Cloud Atlas – the movie

So for our “Book Made into a Movie” category, once we finish the book, we watch the movie and compare/contrast. For once (probably in my entire life), I think I liked the movie better. For the post about the book review, it is here.

Major Differences in the Movie:

Instead of going through the stories 1, 2, 3, 4, 5, 6, 5, 4, 3, 2, 1, the movie juxtaposes smaller sections of each story together. In general, I liked this better, however at some times I felt like the sections were too short and it was a bit confusing.

In story 1, (part 2), Adam is reconnected with his wife, Tilda. He and Tilda go against her father’s wishes to move to the east coast to help the abolitionists.

In story 2, with Robert Frobisher, Eva, Vyvyan and Jocasta’s daughter does not exist. Robert misguidedly comes on to Vyvyan who laughs and rejects him. Robert decides to leave with Cloud Atlas, and Vyvyan informs him that his reputation will be ruined. Robert points a gun at Vyvyan and tells him that he is leaving. Vyvyan tells Robert to shoot him, and says something along the lines of “your type never does”. Robert does and then escapes to finish Cloud Atlas. I found this made the suicide a bit more realistic or understandable. The police were hunting him for shooting (although not killing) Vyvyan. His reputation was ruined. Also story 2 now occurs in Scotland. No real reason why.

In story 6, Zachry was a grown man, not a teenager like in the book. The movie created a love story between him and Meronym ending when the two leave Hawaii to live on another planet with lots of children and grandchildren.

Artistic Liberties Taken by the Movie:

This is where I found the movie to be quite interesting. The movie definitely created a more cohesive story than the book. The comet birthmarks were really obvious. In the book, I missed about half of them because it seemed such an afterthought. Only a handful of actors, despite the quantity of characters in the book, signed onto this film, and after seeing it, I understand why. In the film, most actors played 5+ characters. This to me also suggested something that was merely alluded to in the book–reincarnation.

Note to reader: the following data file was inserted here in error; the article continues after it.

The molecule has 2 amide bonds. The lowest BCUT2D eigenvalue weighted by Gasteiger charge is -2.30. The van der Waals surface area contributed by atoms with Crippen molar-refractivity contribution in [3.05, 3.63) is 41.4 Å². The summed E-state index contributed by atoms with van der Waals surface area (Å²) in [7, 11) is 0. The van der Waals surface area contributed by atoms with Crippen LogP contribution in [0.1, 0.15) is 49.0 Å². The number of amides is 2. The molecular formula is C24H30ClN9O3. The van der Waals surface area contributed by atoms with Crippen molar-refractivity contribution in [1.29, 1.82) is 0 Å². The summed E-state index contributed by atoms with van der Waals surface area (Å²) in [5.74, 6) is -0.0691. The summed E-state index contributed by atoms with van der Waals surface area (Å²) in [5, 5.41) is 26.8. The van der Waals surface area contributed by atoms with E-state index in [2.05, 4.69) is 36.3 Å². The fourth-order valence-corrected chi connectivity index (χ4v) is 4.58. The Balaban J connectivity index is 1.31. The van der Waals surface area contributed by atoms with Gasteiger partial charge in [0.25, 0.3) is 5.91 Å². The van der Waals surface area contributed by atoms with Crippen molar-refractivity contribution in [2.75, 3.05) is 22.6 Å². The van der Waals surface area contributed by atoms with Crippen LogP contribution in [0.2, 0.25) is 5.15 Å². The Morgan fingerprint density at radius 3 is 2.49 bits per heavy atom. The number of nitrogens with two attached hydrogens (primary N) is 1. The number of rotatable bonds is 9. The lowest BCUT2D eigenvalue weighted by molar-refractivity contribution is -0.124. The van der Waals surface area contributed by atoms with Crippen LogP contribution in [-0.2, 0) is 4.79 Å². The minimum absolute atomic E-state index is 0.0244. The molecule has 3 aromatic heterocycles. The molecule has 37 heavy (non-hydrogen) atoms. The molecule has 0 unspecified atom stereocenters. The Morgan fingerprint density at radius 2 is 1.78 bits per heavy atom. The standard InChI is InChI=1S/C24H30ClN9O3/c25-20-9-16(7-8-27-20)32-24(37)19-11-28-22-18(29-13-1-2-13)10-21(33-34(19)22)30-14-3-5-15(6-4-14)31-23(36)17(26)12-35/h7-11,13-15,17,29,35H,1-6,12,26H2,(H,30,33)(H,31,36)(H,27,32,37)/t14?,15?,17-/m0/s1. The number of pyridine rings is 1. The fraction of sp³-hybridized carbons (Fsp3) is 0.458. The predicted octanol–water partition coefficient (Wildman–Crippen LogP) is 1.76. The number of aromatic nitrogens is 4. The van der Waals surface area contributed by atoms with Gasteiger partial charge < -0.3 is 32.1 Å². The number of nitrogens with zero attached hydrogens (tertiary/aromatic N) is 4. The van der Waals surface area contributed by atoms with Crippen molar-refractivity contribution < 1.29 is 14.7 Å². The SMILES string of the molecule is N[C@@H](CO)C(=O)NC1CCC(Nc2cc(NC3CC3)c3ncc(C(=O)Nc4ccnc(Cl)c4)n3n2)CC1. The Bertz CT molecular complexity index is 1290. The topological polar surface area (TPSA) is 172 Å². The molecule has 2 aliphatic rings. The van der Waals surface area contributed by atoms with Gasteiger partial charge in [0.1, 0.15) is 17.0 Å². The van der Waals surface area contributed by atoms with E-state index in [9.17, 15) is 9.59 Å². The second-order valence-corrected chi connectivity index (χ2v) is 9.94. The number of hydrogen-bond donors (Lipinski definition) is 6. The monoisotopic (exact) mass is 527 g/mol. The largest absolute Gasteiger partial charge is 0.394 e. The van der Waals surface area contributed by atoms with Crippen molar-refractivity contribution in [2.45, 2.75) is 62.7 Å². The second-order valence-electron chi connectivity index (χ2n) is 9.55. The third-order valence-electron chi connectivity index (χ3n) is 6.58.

However, it was a bit unclear to me in both the book and the movie, how these roles were supposed to fit together. In the book, it is suggested that “all of the main characters” are reincarnations of each other. That would mean that Adam Ewing, Robert Frobisher, Luisa Rey, Timothy Cavendish, Somni, and Meronym are all reincarnations of each other. However, Timothy Cavendish would have likely been born before Luisa Rey, so that doesn’t really work out. (Luisa’s story is set in 1975 and Timothy Cavendish is 65 years old in 2004. You do the math on that one.)

In the movie, it’s basically the same, however, the same actor does not play all of those roles. So the reincarnation aspect that I liked about using one actor for multiple roles seems to make less of an effect. We discussed in our meeting whether there was any relation between which actors were “good” characters and which were “bad” ones. There seemed to be some connection here. The actor who played Agent Smith in The Matrix (I don’t know his name. He will always be Agent Smith to me) was always a bad character (obviously. If he played a good character, I for one would never buy it). Halle Berry was always a good (Luisa & Meronym) or neutral (Jocasta) character. Tom Hanks though, was all over the board. He played bad, good, and in between. For good characters, he played Zachry and Isaac Sachs. For bad characters, he played Henry Goose and Dermot Hoggins (the thug in the Cavendish section who throws the critic off the roof). Looking on IMDb to determine who played who, the tag of the movie says “An exploration of how the actions of individual lives impact one another in the past, present and future, as one soul is shaped from a killer into a hero, and an act of kindness ripples across centuries to inspire a revolution.” If that one soul is Henry’s and Zachry’s, why doesn’t Henry have the comet birthmark?

Adding the reuniting with Tilda created a bit more of a point to Adam’s story. He rejects helping Tilda’s father with slavery and instead moves with Tilda to the east coast to join the abolitionist movement. The characters of Adam and Tilda are also the same as the characters of Somni and Hae-Joo. I think this tries to take the film to a more romantic level, suggesting perhaps that love will overcome?

Overall:

I liked the movie better than the book. But I would probably still only give the movie 3-3.5 stars. I feel like without the background of having read the book, watching the movie would have been just as hard to follow as the book was. There were still too many discrepancies.  The movie tied everything together a bit better, but there was still no logical path of reincarnation. There was no suggestion of how we got from the Timothy Cavendish story to the Somni story, or why Somni was a goddess of a small tribe of Hawaiians many years in the future. There was still no reason given as to what caused “The Fall”. And therefore, there was still no cohesive point to all the stories.

Advertisements

Leave a comment

Filed under Movie

Leave a Reply

Fill in your details below or click an icon to log in:

WordPress.com Logo

You are commenting using your WordPress.com account. Log Out / Change )

Twitter picture

You are commenting using your Twitter account. Log Out / Change )

Facebook photo

You are commenting using your Facebook account. Log Out / Change )

Google+ photo

You are commenting using your Google+ account. Log Out / Change )

Connecting to %s